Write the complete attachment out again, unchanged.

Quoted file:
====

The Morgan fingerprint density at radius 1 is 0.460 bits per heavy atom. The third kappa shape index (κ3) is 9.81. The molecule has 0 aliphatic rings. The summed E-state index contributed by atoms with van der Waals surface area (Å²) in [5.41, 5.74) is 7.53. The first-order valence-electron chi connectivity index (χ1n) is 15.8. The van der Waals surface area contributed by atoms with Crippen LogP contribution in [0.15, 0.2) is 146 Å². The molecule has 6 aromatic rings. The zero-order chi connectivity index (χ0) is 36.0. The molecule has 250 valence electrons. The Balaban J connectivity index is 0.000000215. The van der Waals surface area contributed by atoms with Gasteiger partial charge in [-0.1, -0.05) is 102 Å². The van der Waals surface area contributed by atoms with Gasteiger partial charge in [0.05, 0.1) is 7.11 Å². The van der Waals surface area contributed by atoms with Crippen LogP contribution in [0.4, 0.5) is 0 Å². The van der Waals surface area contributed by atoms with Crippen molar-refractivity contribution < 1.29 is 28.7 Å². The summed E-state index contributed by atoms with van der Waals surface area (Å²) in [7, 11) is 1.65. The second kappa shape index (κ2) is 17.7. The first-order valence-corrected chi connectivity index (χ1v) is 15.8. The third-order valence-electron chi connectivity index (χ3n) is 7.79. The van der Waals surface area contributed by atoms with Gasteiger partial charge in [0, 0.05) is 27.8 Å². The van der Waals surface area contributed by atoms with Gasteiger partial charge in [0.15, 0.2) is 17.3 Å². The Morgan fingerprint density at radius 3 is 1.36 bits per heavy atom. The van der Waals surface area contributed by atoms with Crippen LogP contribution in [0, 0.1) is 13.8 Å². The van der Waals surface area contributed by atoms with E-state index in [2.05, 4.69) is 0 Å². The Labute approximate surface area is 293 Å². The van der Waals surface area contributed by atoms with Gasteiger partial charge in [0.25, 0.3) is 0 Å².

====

The Morgan fingerprint density at radius 1 is 0.460 bits per heavy atom. The third kappa shape index (κ3) is 9.81. The molecule has 0 aliphatic rings. The summed E-state index contributed by atoms with van der Waals surface area (Å²) in [5.41, 5.74) is 7.53. The first-order valence-electron chi connectivity index (χ1n) is 15.8. The van der Waals surface area contributed by atoms with Crippen LogP contribution in [0.15, 0.2) is 146 Å². The molecule has 6 aromatic rings. The zero-order chi connectivity index (χ0) is 36.0. The molecule has 250 valence electrons. The Balaban J connectivity index is 0.000000215. The van der Waals surface area contributed by atoms with Gasteiger partial charge in [-0.1, -0.05) is 102 Å². The van der Waals surface area contributed by atoms with Gasteiger partial charge in [0.05, 0.1) is 7.11 Å². The van der Waals surface area contributed by atoms with Crippen LogP contribution in [0.4, 0.5) is 0 Å². The van der Waals surface area contributed by atoms with Crippen molar-refractivity contribution < 1.29 is 28.7 Å². The summed E-state index contributed by atoms with van der Waals surface area (Å²) in [7, 11) is 1.65. The second kappa shape index (κ2) is 17.7. The first-order valence-corrected chi connectivity index (χ1v) is 15.8. The third-order valence-electron chi connectivity index (χ3n) is 7.79. The van der Waals surface area contributed by atoms with Gasteiger partial charge in [0, 0.05) is 27.8 Å². The van der Waals surface area contributed by atoms with Gasteiger partial charge in [0.15, 0.2) is 17.3 Å². The Morgan fingerprint density at radius 3 is 1.36 bits per heavy atom. The van der Waals surface area contributed by atoms with Crippen LogP contribution in [0, 0.1) is 13.8 Å². The van der Waals surface area contributed by atoms with E-state index in [2.05, 4.69) is 0 Å². The Labute approximate surface area is 293 Å². The van der Waals surface area contributed by atoms with Gasteiger partial charge in [0.25, 0.3) is 0 Å².